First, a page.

01 Feb Proposed Illinois broadband act falls short
Last week, I was sent an announcement of pending Illinois broadband legislation (20 ILCS 3921/10), which was announced on Jan. 25. Here’s its synopsis:
Creates the Universal Access to Broadband Services Act. Requires the Department of Central Management Services (CMS) to create and maintain a map of broadband infrastructure in the state. Sets forth that all publicly held broadband infrastructure shall be available for lease on a non-discriminatory basis to any public, private or non-profit entity.
Requires CMS in cooperation with the Broadband Deployment Council to establish terms, conditions, procedures and pricing for lease of the publicly held broadband infrastructure taking into consideration sliding fee schedules based on the income and financial resources available to end users and the existence of other community benefits.
When you read the actual law, the synopsis conveniently leaves out an important catch phrase:
The Department of Central Management Services shall create a map of all “publicly held broadband infrastructure” in the state.
This is defined as all properties, facilities, towers, equipment, hardware, software and other intellectual property necessary to provide broadband services that are owned by, leased by, controlled by, paid for in whole or in part by or accessible to the Illinois Century Network, the Illinois Department of Transportation, the Illinois State Toll Highway Authority, public universities or colleges, community colleges or any other state agency.
“Paid for in whole or in part” means that if you accept state funding for a project within a municipality, you could be in for a nightmare where you just locked your infrastructure into a new tier of management and control. The full law can be found here.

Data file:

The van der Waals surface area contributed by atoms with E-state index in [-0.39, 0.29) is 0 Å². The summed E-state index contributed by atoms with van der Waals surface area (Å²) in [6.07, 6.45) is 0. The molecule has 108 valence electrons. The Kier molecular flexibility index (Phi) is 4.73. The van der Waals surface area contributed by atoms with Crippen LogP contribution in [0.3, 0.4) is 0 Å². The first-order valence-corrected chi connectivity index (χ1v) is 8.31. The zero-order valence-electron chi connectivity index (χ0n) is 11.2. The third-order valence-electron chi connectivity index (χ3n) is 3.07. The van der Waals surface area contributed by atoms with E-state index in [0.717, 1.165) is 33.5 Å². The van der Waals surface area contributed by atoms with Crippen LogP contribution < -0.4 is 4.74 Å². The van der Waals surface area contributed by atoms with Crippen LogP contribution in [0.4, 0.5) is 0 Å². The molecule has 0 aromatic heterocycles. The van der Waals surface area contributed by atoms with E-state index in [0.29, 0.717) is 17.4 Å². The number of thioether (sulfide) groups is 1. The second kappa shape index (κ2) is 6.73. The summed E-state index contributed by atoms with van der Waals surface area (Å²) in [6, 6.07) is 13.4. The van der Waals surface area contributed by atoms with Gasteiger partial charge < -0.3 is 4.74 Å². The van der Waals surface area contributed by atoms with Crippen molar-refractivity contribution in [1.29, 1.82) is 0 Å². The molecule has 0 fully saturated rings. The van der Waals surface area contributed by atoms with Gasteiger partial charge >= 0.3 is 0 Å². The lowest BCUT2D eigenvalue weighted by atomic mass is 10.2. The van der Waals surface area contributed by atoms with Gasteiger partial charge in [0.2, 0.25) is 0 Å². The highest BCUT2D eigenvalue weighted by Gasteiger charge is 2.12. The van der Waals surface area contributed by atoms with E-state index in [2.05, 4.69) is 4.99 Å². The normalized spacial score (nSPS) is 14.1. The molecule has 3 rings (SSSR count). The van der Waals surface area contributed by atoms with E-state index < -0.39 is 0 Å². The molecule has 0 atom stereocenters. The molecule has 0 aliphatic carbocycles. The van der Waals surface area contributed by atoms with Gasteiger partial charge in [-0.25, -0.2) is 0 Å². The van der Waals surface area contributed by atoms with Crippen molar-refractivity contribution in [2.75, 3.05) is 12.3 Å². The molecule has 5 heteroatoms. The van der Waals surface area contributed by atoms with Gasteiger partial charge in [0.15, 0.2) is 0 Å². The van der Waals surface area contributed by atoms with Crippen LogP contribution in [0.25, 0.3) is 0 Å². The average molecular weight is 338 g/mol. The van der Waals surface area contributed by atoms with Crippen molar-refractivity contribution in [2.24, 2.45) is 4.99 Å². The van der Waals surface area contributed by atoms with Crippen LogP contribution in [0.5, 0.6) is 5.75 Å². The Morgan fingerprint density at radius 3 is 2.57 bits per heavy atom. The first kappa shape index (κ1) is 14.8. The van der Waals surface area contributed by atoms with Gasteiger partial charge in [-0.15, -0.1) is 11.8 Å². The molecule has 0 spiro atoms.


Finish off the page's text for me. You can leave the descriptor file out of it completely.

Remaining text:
Would this law be good for Illinois?
When you read through this proposed act, it becomes apparent that the intent is to create a broadband initiative without spending what’s really needed. The key phrase in it is “…necessary to provide broadband services that are owned by, leased by, controlled by, paid for in whole or in part by or accessible to the Illinois Century Network, the Illinois Department of Transportation…”
Another way to look at it is that “paid for in whole or in part by” means that any money received from the state on any project (no matter what the percentage) creates a binding commitment of that resource or that piece of infrastructure (whatever it may be) to the state broadband infrastructure. This might not be acceptable to local municipalities.
For example, say you get 5 percent on a project for putting in street lights. The state can now utilize all those street lights to put up small wireless antennae for distribution. Who gets the revenues from the tenants on those antennae? Is there revenue sharing? Who sets the leasing rates? What if the municipality doesn’t agree?
According to the structure of this act, this applies to every municipality whether they are home rule or not: “Any home rule municipality, non-home rule municipality, township or county may apply for and receive funds to undertake broadband projects including the use of publicly held broadband infrastructure.”
This is a quick way to commandeer a lot of resources that weren’t totally paid for by the state but can now be referred to as part of the state’s “broadband infrastructure”. There are some problems with that in terms of having safeguards for usage, applications and management.
This is almost the same approach the state is looking at for road and bridge building where there are several billion dollars of work to do and the amount suggested to do it is substantially less. Some have said we’re in for a tax increase because it’s not apparent who’s going to pick up the shortfall. This issue is another question mark that needs to be thoroughly discussed in a future column.
Mapping? Networking infrastructure reliability?